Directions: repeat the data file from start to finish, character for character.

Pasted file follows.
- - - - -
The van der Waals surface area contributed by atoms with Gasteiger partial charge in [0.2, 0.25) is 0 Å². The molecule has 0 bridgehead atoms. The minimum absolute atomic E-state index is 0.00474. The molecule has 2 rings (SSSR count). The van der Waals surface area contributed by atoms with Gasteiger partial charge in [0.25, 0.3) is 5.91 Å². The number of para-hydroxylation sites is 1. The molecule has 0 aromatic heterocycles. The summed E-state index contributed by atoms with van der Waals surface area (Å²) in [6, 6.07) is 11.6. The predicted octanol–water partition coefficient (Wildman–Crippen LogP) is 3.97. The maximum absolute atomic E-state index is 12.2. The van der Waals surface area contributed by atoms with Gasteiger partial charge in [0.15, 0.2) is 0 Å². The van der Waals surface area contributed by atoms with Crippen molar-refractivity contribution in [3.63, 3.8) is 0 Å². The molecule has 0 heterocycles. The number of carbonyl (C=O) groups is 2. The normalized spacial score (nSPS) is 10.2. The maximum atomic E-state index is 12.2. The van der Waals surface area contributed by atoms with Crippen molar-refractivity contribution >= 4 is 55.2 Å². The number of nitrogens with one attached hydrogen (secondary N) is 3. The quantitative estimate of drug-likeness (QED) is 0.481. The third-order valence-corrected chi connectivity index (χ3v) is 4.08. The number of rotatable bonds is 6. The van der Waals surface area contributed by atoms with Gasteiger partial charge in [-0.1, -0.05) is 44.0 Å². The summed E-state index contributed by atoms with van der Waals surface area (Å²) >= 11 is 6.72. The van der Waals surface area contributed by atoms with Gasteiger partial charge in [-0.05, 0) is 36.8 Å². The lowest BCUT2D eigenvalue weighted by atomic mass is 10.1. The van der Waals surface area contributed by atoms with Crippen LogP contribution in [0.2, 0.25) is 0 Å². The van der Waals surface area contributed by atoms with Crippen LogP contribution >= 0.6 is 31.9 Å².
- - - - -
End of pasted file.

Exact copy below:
The van der Waals surface area contributed by atoms with Gasteiger partial charge in [0.2, 0.25) is 0 Å². The molecule has 0 bridgehead atoms. The minimum absolute atomic E-state index is 0.00474. The molecule has 2 rings (SSSR count). The van der Waals surface area contributed by atoms with Gasteiger partial charge in [0.25, 0.3) is 5.91 Å². The number of para-hydroxylation sites is 1. The molecule has 0 aromatic heterocycles. The summed E-state index contributed by atoms with van der Waals surface area (Å²) in [6, 6.07) is 11.6. The predicted octanol–water partition coefficient (Wildman–Crippen LogP) is 3.97. The maximum absolute atomic E-state index is 12.2. The van der Waals surface area contributed by atoms with Gasteiger partial charge in [0.15, 0.2) is 0 Å². The van der Waals surface area contributed by atoms with Crippen molar-refractivity contribution in [3.63, 3.8) is 0 Å². The molecule has 0 heterocycles. The number of carbonyl (C=O) groups is 2. The normalized spacial score (nSPS) is 10.2. The maximum atomic E-state index is 12.2. The van der Waals surface area contributed by atoms with Crippen molar-refractivity contribution >= 4 is 55.2 Å². The number of nitrogens with one attached hydrogen (secondary N) is 3. The quantitative estimate of drug-likeness (QED) is 0.481. The third-order valence-corrected chi connectivity index (χ3v) is 4.08. The number of rotatable bonds is 6. The van der Waals surface area contributed by atoms with Gasteiger partial charge in [-0.1, -0.05) is 44.0 Å². The summed E-state index contributed by atoms with van der Waals surface area (Å²) >= 11 is 6.72. The van der Waals surface area contributed by atoms with Gasteiger partial charge in [-0.05, 0) is 36.8 Å². The lowest BCUT2D eigenvalue weighted by atomic mass is 10.1. The van der Waals surface area contributed by atoms with Crippen LogP contribution in [0.2, 0.25) is 0 Å². The van der Waals surface area contributed by atoms with Crippen LogP contribution >= 0.6 is 31.9 Å².